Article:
Comment author: Jay_Shooster 12 September 2015 07:30:30PM *  3 points [-]

Does abnormal self-sacrifice inspire social change?

The conventional wisdom is that many movements throughout history (christianity, buddhism, Indian independence) were inspired and fueled by the extraordinary sacrifice of leaders/early adopters (or at least myths about such extreme altruism). The conventional wisdom may be wrong, but maybe we need more abnormal sacrifice in our movement, not less. In fact, I think it's plausibly a good idea for us to donate our kidneys, precisely as a symbol of our commitment-- not necessarily in the hopes that others will follow suit-- but in the hopes that it inspires people to take altruism more seriously.

Comment author: Jay_Shooster 12 September 2015 03:01:16PM 5 points [-]

In theory, local EA chapters can do all this already without focusing on local problems. This is not an argument for donating locally as much as an argument for focusing how to take on collaborative, visible, and engaging projects in our communities.

Of course work for effective causes might not be as engaging or enticing in our communities but then this just becomes an extension of the argument against weirdness: "AI is weird, but so is global poverty relative to the local soup kitchen."

Anyway, I welcome the broad criticism: maybe we should be thinking more about how to create engaging events in our communities, partnering with non-EAs and non EA organizations, and being more visible in the local sphere.

Comment author: Jay_Shooster 17 May 2015 07:10:55PM *  10 points [-]

I'm so excited by all the recent public discussion about movement building. It's really encouraging to see so many brilliant people investing their time and energy into this neglected area.

That being said, I am concerned that we are reinventing the wheel, and ignoring a substantial body of empirical and theoretical work that has already been done on the subject.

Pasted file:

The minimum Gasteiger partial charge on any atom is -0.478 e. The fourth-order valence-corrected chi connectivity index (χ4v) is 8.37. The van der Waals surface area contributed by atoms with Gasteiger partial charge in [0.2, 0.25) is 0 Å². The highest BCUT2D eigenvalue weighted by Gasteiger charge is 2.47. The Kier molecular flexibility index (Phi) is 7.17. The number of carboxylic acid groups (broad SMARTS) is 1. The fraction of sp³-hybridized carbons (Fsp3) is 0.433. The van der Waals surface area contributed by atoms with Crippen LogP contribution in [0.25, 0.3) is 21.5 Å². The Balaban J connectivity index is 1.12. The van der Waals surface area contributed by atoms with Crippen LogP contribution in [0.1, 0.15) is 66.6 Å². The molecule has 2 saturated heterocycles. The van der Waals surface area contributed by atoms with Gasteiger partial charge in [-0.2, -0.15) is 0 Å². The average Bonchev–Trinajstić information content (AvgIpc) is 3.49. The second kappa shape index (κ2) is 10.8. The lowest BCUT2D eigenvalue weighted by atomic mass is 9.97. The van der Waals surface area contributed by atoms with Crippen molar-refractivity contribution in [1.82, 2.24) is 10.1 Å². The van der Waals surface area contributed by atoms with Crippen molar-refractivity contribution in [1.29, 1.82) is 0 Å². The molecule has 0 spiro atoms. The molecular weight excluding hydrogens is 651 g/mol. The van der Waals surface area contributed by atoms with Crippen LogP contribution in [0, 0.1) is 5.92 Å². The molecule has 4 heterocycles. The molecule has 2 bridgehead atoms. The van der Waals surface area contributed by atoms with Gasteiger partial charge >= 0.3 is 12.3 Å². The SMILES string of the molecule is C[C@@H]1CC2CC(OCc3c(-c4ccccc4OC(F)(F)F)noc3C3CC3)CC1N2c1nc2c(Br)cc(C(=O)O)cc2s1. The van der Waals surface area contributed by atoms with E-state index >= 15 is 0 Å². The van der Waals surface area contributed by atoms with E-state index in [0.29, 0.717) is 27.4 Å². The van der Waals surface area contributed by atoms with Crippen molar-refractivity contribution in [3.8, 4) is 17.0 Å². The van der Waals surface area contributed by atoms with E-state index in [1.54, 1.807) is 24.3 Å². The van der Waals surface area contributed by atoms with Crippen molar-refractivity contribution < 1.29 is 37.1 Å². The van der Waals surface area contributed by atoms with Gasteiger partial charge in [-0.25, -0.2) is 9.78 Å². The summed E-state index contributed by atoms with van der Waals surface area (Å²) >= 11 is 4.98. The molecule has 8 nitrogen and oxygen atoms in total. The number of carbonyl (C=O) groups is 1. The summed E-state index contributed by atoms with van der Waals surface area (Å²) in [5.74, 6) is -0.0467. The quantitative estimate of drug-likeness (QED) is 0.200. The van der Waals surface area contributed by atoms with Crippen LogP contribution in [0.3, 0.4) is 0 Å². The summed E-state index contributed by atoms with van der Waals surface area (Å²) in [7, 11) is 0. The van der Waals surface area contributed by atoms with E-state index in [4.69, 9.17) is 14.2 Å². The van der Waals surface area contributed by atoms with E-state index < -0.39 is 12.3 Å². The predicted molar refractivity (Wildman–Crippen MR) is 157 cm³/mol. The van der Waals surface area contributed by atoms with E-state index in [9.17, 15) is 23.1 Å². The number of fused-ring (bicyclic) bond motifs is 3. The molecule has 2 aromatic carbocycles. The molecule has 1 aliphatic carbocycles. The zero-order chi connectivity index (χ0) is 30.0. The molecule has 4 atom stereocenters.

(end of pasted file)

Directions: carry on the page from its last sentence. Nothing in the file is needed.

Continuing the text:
Why are we starting from scratch and developing novel theories of social change? Why are we focusing on mathematics and philosophy instead of academic sociology research? I'm not an expert but, I'm familiar enough to know that lots of other smart people have studied the issues addressed in this paper. Lots of people are interested the growth and strategy of social movements.

If we were talking about ending global poverty, we would not be postulating new models of economic development. Why should we demand any less empirical/academic rigor in the context of movement building? Why are we so willing to trust our intuitions here?

I think there are two common reasons for ignoring academic sociology research here (but both of them are pretty weak): 1. The research on movement building is extremely shallow and of poor quality 2. The EA commitment to cause neutrality is so unique that analogies to other movements (and to existing academic research) are not very useful

To address the first point, I think that we have to consider "EA expert overconfidence" bias. As Rob Wiblin has pointed out, people who are experts in one area are often radically overconfident in other areas. I think EAs succumb to this pretty severely: we are all so shocked (rightly so) at how much cause prioritization is neglected by smart people that we think we have to basically do everything from scratch. But this isn't quite right. We need to distinguish between "effective means" and "effective ends." EA's might be world leaders when it comes to thinking about effective ends (i.e. worthwhile causes like global poverty, animal suffering, far future suffering etc.) but we have no reason to think we are superior when it comes to effective means. Smart people have been trying to understand the spread of ideas and the grow movements for a long time. We should be shocked if there isn't at least some good work done on the subject. My own shallow research has left me convinced that there is a lot of good stuff out there. Even though sociology has the reputation for being less rigorous than economics, there is a lot of serious, rigorous empirical and theoretical work out there.

I think the second point is also not a huge issue. First, lots of other social movements have faced the problem of maintain a broad base of support in the face of ever-changing goals/priorities (political parties and religions seem like good examples). But more importantly, even if we are unique in this regard, it seems that many of the big questions in movement building apply equally well to either case.

Ultimately, if I was GPP, I would try to convene a working group of non-EA academic experts on social movements before trying to do any more original thinking on the issue.

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